[Ip-health] MSF PR: Drug company Novartis tries to weaken Indian patent law that protects people

Joanna Keenan-Siciliano joanna.l.keenan at gmail.com
Mon Sep 5 01:52:24 PDT 2011


*Drug company Novartis tries to weaken Indian patent law that protects
people*

* *

*Geneva/New Delhi 5 September 2011 – *Novartis will go before the Indian
Supreme Court tomorrow in the latest attempt by the Swiss multinational
pharmaceutical company to undermine a key public health safeguard in Indian
patent law specifically designed to prevent drug companies from abusively
patenting known medicines.  If successful, the move would have a devastating
impact on access to affordable medicines across the developing world,
according to international humanitarian medical organisation Médecins Sans
Frontières (MSF).



“Novartis is trying to straightjacket Indian patent offices. It wants to
stop them from being able to reject patents on new forms of old medicines
that show little improved therapeutic efficacy,” said Leena Menghaney, India
Manager of the MSF Access Campaign. “The system we have now is not perfect,
but it does prevent drug companies from getting unjustified 20 year
monopolies every time they come up with a new use or a new form of a known
medicine.  Novartis wants to make this safeguard meaningless, whatever the
consequences it may have on public health.”



Novartis is challenging a part of India’s patent law – Section 3(d) – which
read with other provisions of the patent law says that a new form of a known
medicine can only be patented if it is not obvious and shows significantly
improved therapeutic efficacy over existing medicines. When India, as part
of its obligations as a member of the World Trade Organization (WTO),
introduced patents on medicines in 2005, it did so in a way that sought to
balance private patent rights with public health needs.

“If Novartis succeeds in weakening the interpretation of Section 3(d) for
the purpose of obtaining a patent on a specific salt of the anti-cancer drug
imatinib, it would force India to grant far more patents than it currently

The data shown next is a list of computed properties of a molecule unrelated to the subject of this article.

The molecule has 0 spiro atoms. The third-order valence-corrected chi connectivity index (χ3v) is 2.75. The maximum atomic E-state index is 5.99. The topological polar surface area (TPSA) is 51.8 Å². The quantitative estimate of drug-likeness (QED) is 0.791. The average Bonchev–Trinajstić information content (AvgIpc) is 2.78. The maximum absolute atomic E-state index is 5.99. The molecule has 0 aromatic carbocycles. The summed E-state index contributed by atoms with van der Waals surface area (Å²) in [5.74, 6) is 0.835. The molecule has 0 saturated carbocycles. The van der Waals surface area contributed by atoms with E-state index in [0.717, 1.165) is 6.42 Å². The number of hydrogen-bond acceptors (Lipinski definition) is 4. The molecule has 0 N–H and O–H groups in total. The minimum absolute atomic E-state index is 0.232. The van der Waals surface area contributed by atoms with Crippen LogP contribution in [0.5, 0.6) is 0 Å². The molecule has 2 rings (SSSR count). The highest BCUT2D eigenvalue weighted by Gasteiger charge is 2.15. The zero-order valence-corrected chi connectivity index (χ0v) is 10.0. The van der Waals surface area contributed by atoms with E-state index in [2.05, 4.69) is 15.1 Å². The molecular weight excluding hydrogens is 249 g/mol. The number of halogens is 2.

does or is required to under international trade rules”, said Dr Amit
Sengupta of People’s Health Movement. “This could lead to generic
competition on many essential drugs ending entirely and prices for these in
both India and developing countries remaining very high.”

“Because India is the source of the majority of affordable quality medicines
used across the developing world, the consequences of this stretch far
beyond the country’s borders,” said Dr. Tido von Schoen-Angerer, Director of
MSF’s Access Campaign.  “The threat to the developing world is real, for all
patients – it’s not just cancer patients in India who are in the firing line
here.”



“We’ve already seen the benefits of public health safeguards in India’s
patent law in practice”, said Ms Menghaney. “Thanks to 3(d), patent
applications on child-friendly formulations and fixed-dose combinations of
antiretroviral drugs have been rejected.  These are the very medicines that
need generic competition to be affordable.”



But Section 3(d) has long irked pharmaceutical companies. In 2006, when the
Indian patents office ruled that Novartis did not deserve a patent for
imatinib mesylate (Gleevec) on the grounds that the application claimed a
new form of a drug too old to be patentable in India, the company embarked
on a series of lawsuits, seeking to have Section 3(d) declared
unconstitutional.  Having lost that case in 2007 and the patent appeal in
2009, Novartis is now attempting to ensure the words ‘therapeutic efficacy’
are interpreted in a way that allows even small changes to an old medicine –
such as imatinib mesylate – to be patentable.



“Decisions made by Indian patent offices and Indian courts are a question of
life or death for people living with HIV/AIDS”, said Loon Gangte, of the
Delhi Network of Positive People (DNP+). “We rely on the availability of
affordable AIDS drugs and other essential medicines made by Indian generic
manufacturers to stay alive and healthy”.




*For interviews or more information, contact:
Joanna Keenan +91 9871 800 723*

*Shailly Gupta +91 9899 976 108*

* *

*Notes for the editor:* In 2006, MSF launched the Novartis Drop the Case
campaign in a bid to get Swiss pharmaceutical company Novartis to drop its
first case against the Indian government.  Nearly half a million people
signed a petition, which was presented to the company. Novartis didn’t drop
the case, but lost in a court ruling in 2007. *For more information, visit
www.msfaccess.org.***



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